As the people of Israel prepared to settle down in the Promised Land, Moses took time to warn them of certain dangers they must avoid. In Deuteronomy 8, he cautioned them about the perils of prosperity and self-satisfaction that they would face in their new home: “Be careful that you do not forget the LORD your God, failing to observe his commands, his laws and his decrees that I am giving you this day. Otherwise, when you eat and are satisfied, when you build fine houses and settle down, and when your herds and flocks grow large and your silver and gold increase and all you have is multiplied, then your heart will become proud and you will forget the LORD your God, who brought you out of Egypt, out of the land of slavery” (Deuteronomy 8:11–14).
The word translated “forget” in this passage comes from a verb in the original Hebrew that means “to stop remembering, ignore, dismiss from the mind, abandon, neglect, or cease to care about.” This kind of forgetting involves putting the Lord out of one’s consciousness.
Moses knew that, if the people were not careful, they would forget the forty years of God’s care in the wilderness when He had given them food to eat, clothing to wear, and sheltered them. In their comfortable, complacent, and prosperous state in the “land flowing with milk and honey” (Exodus 3:8), they would be tempted to dismiss from their minds God’s miraculous parting of the Red Sea and deliverance from slavery in Egypt, His supply of manna in the desert when there was no food, His drawing water from the rock when they were thirsty, His guiding presence, His protection, and even His chastening hand when they had transgressed. As time went by, it would be all too easy for them to let the memory of God’s past goodness fade. They would become self-satisfied and think they had achieved success all on their own.
Moses explained, “He did all this so you would never say to yourself, ‘I have achieved this wealth with my own strength and energy.’ Remember the LORD your God. He is the one who gives you power to be successful, in order to fulfill the covenant he confirmed to your ancestors with an oath. But I assure you of this: If you ever forget the LORD your God and follow other gods, worshiping and bowing down to them, you will certainly be destroyed” (Deuteronomy 8:17–19, NLT).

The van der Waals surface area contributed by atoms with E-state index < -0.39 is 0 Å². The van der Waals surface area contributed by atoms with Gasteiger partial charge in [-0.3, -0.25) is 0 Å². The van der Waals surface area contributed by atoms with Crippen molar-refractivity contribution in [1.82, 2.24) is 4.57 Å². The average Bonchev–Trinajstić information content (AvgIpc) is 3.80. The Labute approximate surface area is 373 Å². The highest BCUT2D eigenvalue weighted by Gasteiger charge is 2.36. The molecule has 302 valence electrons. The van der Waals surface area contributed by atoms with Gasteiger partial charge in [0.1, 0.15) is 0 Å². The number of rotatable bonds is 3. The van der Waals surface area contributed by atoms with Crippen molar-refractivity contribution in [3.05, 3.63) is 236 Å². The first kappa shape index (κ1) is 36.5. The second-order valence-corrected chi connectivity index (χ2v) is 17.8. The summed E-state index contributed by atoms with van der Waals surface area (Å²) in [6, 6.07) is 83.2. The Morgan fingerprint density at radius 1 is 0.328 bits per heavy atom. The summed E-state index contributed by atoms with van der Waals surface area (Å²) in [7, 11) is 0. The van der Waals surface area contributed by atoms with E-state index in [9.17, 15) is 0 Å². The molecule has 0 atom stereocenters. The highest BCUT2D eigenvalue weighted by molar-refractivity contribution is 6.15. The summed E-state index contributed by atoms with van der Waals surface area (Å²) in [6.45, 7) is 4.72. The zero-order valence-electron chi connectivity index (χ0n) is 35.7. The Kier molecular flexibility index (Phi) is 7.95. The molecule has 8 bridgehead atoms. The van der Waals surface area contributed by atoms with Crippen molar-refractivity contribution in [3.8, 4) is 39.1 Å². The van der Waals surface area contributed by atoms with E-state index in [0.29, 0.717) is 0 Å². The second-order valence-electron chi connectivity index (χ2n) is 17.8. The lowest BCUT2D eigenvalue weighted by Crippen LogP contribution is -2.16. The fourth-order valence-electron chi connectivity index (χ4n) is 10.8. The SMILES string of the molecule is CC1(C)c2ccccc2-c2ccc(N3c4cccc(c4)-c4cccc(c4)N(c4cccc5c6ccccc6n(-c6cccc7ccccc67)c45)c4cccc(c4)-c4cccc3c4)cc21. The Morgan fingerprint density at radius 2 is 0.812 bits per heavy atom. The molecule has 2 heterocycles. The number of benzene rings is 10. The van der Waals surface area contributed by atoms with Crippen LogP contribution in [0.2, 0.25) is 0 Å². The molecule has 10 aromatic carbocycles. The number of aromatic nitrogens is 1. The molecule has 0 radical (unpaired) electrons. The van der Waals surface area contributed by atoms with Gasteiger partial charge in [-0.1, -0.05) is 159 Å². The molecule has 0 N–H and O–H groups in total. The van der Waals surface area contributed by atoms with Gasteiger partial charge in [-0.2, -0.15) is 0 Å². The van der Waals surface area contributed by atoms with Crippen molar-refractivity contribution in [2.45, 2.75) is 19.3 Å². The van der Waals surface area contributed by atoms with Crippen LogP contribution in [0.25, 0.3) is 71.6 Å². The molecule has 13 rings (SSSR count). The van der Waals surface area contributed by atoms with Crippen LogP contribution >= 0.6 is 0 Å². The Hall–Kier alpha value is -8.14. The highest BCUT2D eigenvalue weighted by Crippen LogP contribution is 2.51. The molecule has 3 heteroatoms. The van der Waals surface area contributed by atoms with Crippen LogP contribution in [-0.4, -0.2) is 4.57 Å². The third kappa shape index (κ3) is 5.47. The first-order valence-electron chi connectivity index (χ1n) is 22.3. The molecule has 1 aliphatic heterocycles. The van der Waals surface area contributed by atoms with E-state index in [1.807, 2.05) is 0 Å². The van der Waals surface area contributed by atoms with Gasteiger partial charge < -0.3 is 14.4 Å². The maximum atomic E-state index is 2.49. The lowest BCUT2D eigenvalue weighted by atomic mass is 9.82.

Forgetting the Lord would get the Israelites into trouble, leading them into the sin of idolatry and eventual destruction. Moses cautioned that, if Israel neglected the lessons learned in the wilderness, failed to depend entirely on God, abandoned their worship of Him, and neglected His Word, disaster would obliterate the abundant blessings that remembering God brings.
Do not forget the Lord means consciously and consistently thinking about what God has shown us in the past, including His miracles of deliverance and provision, His abiding presence, His tender care, and His loving discipline. It also means obeying the “commands, laws, and decrees” in God’s Word. When Moses said, “Do not forget the Lord,” he meant for God’s people to keep the truth of Scripture and the real-life experiences of the living God ever at the forefront of their minds.
Are we not just like the ancient Israelites? When things are going well, don’t we quickly dismiss the truths we have learned in the past? Don’t we forget how we clung to God in the trials and heartaches, utterly dependent on Him for every breath?
The warning for Israel is the same for us today: Do not forget the Lord. Let these words challenge us to always give God’s dealings in our past a significant place in our present. May we honor and obey His Word and not take His blessings for granted. May we thank God for His goodness, mindful that He is the Giver of every good and perfect gift we enjoy (James 1:17). Similarly, let us constantly remember that our success depends solely on the Lord’s power and grace in our lives.